The 24 Comic Crunch is going awesomely — I’ve already written a 12-page comic script for my new space pulp project.

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2013 Is Already Booking Up Fast

I just updated my my Google calendar for the next three months, and I’m already exhausted just looking at it. In addition to my monthly meetups C4: Comic Creators Coffee Club and StartLouis, there are also a lot of local and regional events I’m interested in attending. We’ve got comics, anime, video games, and startups:

Plus, we’ve got the C4 comic anthology deadline on Feb. 6, and then I have to edit that book and get it printed. Rocketbot has a comic anthology that I want to submit to, with a deadline in early February as well. And I’ve been wanting to start going to the STL WordPress Meetup (I keep missing it, and WordCamp was so fun).

Clearly I need to find a way to clone myself.

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2012 Wrap-Up

2012 was a decent year for me, but I’m hoping to make 2013 even better. Some things I accomplished this year:

  • Added more clients to my roster
  • Moved from trade pub articles to more business blogging projects
  • Published an anthology comic for my comic book creators meetup group
  • Formed a meetup group for St. Louis freelancers
  • Joined an online forum for freelance writers
  • Moved my website onto WordPress

So looking back, I’ve accomplished a lot, and I want to continue that trend for the new year.  So here are some new goals I’m setting for myself for 2013:

  • Book more long-form projects (blog packages of 10 or more, white papers, case studies)
  • Add three new regular clients to my roster
  • Publish another anthology comic for the comic creators meetup group
  • Commission a logo for my website
  • Invest in a premium WordPress theme
  • Take three professional development classes

Best wishes to all my readers, and I hope that you have a happy holiday season and a prosperous New Year.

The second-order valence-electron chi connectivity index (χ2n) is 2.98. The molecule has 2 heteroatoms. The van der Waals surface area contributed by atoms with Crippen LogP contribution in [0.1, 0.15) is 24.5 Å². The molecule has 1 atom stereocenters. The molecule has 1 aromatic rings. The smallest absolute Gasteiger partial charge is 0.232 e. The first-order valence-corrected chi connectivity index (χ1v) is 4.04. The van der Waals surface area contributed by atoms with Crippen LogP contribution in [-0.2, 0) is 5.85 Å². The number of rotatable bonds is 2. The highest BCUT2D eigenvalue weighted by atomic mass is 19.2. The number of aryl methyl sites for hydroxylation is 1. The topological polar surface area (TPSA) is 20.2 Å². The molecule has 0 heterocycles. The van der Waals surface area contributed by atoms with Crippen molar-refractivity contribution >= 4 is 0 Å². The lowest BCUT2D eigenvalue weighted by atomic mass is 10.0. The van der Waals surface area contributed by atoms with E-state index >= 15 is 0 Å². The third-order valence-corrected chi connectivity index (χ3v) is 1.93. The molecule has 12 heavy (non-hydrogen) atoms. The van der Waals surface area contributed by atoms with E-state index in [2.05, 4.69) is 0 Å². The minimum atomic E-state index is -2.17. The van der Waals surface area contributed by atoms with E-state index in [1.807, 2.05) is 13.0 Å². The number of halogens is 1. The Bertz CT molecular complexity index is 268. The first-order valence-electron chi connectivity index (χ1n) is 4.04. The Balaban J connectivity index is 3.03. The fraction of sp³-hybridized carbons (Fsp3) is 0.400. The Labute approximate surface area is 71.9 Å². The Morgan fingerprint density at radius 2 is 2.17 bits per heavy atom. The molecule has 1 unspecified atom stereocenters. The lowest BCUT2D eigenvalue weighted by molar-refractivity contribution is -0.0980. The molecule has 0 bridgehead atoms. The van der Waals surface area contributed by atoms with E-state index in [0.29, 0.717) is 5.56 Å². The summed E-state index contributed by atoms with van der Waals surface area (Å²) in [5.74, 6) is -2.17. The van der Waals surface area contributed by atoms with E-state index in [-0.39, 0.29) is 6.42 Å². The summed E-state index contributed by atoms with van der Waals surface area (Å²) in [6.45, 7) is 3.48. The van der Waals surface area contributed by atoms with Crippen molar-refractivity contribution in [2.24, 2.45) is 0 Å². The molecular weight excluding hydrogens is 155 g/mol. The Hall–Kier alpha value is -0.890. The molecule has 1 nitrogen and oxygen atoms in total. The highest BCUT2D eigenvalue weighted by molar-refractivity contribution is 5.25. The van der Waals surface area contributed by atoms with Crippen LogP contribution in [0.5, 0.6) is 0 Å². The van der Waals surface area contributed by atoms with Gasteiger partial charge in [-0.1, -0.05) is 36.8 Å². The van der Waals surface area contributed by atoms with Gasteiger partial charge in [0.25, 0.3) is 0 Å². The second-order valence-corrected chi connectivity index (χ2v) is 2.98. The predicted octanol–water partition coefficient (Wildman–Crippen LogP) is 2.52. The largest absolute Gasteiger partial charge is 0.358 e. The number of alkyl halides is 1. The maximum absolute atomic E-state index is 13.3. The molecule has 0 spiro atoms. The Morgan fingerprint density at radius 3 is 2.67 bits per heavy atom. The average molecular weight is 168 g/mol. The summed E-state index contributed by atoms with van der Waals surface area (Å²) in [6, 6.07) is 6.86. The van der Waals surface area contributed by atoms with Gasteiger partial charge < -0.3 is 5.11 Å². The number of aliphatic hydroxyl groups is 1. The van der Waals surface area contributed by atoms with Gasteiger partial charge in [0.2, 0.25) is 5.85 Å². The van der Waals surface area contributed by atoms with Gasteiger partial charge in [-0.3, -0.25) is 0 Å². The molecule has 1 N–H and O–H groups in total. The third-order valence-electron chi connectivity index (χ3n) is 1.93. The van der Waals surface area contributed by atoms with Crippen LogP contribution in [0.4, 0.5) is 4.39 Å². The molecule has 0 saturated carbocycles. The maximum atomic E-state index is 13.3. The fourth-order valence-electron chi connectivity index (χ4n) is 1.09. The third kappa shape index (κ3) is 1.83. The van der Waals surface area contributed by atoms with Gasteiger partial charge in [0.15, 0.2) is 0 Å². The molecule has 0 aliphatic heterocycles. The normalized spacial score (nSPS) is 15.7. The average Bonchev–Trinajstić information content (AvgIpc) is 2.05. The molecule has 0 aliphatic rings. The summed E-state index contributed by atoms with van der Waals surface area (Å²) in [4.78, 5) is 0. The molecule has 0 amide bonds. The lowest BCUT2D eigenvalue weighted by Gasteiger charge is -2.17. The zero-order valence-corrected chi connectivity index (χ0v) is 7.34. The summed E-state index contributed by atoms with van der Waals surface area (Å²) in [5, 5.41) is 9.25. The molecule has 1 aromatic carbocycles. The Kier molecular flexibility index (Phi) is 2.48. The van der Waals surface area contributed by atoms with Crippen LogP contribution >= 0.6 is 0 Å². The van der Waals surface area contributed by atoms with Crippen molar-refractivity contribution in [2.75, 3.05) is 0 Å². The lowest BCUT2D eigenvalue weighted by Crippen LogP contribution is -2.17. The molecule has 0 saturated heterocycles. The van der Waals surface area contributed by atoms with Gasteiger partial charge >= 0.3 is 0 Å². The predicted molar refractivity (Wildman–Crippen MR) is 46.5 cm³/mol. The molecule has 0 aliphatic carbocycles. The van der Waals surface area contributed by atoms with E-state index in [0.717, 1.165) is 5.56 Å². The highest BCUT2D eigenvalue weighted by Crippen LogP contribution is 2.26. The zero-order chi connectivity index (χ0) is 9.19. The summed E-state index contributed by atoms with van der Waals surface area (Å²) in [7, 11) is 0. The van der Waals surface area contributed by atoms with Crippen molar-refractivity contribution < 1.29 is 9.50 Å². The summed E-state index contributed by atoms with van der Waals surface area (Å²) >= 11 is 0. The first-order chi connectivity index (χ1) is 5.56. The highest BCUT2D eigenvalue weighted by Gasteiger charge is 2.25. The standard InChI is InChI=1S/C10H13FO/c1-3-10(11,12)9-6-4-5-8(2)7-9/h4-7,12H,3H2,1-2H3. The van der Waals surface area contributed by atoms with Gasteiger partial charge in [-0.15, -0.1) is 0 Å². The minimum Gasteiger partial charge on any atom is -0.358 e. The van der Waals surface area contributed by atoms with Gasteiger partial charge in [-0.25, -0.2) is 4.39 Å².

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Don’t Make These Website Mistakes

You’ve got three seconds. Just three seconds to persuade that random person who surfed to your website from Google to stick around and read your website. You can’t afford mistakes with such a thin margin of error.

I write web copy. I’ve worked as an editor at several online publications. I have looked at a lot of websites over the years, and it amazes me that so many websites contain the same basic mistakes.

  • Mistake #1: Not updating the copyright date. Seems like such a tiny thing. I mean, it’s a number at the bottom of your website, in tiny print, and really it’s just there to keep people from jacking your content. But if you don’t have a blog front and center, or other dynamic content, this is what readers use to tell if you’re currently in business. Really, how do they know that you didn’t go out of business in 2005, or 2006, or in 2008 after the economy tanked? For every potential customer who does take the chance and email or call you, there are more who simply skip to the next Google result.
  • Mistake #2: Not having all types of contact info. I personally despise contact forms. If that’s the only way I can contact a company, if I can’t see the email address of the person I’m writing to, or a phone number to call to get a real person, I won’t bother to do business with them. That’s potential money walking away. Other people hate email, and want to call your office to talk to a real person. Still others hate phone calls, and would rather come to your office to meet face to face. Be able to accommodate a number of communication styles. Have a contact form AND an email address AND a phone number AND a snail mail address AND links to all your social networking pages. The more contact methods you have, the more contacts you get.
  • Mistake #3: Crazy navigation. Don’t make your readers guess where stuff is on your website. Use common phrases like “About Us” “Work Samples” and “Contact” in your navigation so people can easily find what they are looking for. The worst example of navigation I ever saw was a graphic designer who used single letters for each part of his navigation menu. I don’t want to have to guess that “Q” stands for “About The Company.”
  • Mistake #4: Fancy flash graphics. Not everyone has the fastest computer or the most up-to-date browser. If a potential customer gets a “You need Flash plug-in Number X to view this website” message when trying to enter your website, chances are they’ll just go somewhere else.

This post originally ran on the Indie Arsenal blog in September of 2009.

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